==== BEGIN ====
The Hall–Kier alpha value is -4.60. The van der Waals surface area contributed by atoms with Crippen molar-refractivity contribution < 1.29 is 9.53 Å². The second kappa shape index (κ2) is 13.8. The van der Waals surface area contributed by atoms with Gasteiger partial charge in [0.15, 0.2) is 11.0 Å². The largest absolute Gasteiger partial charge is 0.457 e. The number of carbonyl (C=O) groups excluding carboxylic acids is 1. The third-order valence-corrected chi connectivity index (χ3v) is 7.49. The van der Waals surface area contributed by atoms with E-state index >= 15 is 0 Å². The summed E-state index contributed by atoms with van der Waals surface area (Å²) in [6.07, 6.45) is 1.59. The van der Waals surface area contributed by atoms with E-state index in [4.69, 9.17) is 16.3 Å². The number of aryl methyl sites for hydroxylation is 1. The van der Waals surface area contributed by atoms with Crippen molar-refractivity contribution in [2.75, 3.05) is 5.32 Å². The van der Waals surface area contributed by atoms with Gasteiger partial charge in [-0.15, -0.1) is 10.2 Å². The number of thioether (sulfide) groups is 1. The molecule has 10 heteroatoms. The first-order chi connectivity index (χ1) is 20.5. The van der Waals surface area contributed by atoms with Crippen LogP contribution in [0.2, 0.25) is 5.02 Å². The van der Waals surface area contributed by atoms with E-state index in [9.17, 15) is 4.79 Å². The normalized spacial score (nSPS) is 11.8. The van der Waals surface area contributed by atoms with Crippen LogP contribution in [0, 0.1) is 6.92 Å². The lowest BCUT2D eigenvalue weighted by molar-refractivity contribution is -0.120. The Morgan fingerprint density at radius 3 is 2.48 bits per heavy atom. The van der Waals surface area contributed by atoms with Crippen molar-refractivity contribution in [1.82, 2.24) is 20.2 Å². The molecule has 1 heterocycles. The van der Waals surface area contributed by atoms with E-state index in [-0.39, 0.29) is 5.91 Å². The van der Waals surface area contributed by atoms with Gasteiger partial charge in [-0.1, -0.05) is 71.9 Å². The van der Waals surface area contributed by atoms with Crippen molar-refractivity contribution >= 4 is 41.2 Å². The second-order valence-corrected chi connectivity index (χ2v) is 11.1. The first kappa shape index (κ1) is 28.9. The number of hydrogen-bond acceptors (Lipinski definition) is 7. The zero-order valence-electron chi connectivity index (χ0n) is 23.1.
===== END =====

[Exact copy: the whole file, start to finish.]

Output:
The Hall–Kier alpha value is -4.60. The van der Waals surface area contributed by atoms with Crippen molar-refractivity contribution < 1.29 is 9.53 Å². The second kappa shape index (κ2) is 13.8. The van der Waals surface area contributed by atoms with Gasteiger partial charge in [0.15, 0.2) is 11.0 Å². The largest absolute Gasteiger partial charge is 0.457 e. The number of carbonyl (C=O) groups excluding carboxylic acids is 1. The third-order valence-corrected chi connectivity index (χ3v) is 7.49. The van der Waals surface area contributed by atoms with E-state index >= 15 is 0 Å². The summed E-state index contributed by atoms with van der Waals surface area (Å²) in [6.07, 6.45) is 1.59. The van der Waals surface area contributed by atoms with E-state index in [4.69, 9.17) is 16.3 Å². The number of aryl methyl sites for hydroxylation is 1. The van der Waals surface area contributed by atoms with Crippen molar-refractivity contribution in [2.75, 3.05) is 5.32 Å². The van der Waals surface area contributed by atoms with Gasteiger partial charge in [-0.15, -0.1) is 10.2 Å². The number of thioether (sulfide) groups is 1. The molecule has 10 heteroatoms. The first-order chi connectivity index (χ1) is 20.5. The van der Waals surface area contributed by atoms with Crippen LogP contribution in [0.2, 0.25) is 5.02 Å². The van der Waals surface area contributed by atoms with E-state index in [9.17, 15) is 4.79 Å². The normalized spacial score (nSPS) is 11.8. The van der Waals surface area contributed by atoms with Crippen LogP contribution in [0, 0.1) is 6.92 Å². The lowest BCUT2D eigenvalue weighted by molar-refractivity contribution is -0.120. The Morgan fingerprint density at radius 3 is 2.48 bits per heavy atom. The van der Waals surface area contributed by atoms with Crippen molar-refractivity contribution in [1.82, 2.24) is 20.2 Å². The molecule has 1 heterocycles. The van der Waals surface area contributed by atoms with E-state index in [-0.39, 0.29) is 5.91 Å². The van der Waals surface area contributed by atoms with Gasteiger partial charge in [-0.1, -0.05) is 71.9 Å². The van der Waals surface area contributed by atoms with Crippen molar-refractivity contribution >= 4 is 41.2 Å². The second-order valence-corrected chi connectivity index (χ2v) is 11.1. The first kappa shape index (κ1) is 28.9. The number of hydrogen-bond acceptors (Lipinski definition) is 7. The zero-order valence-electron chi connectivity index (χ0n) is 23.1.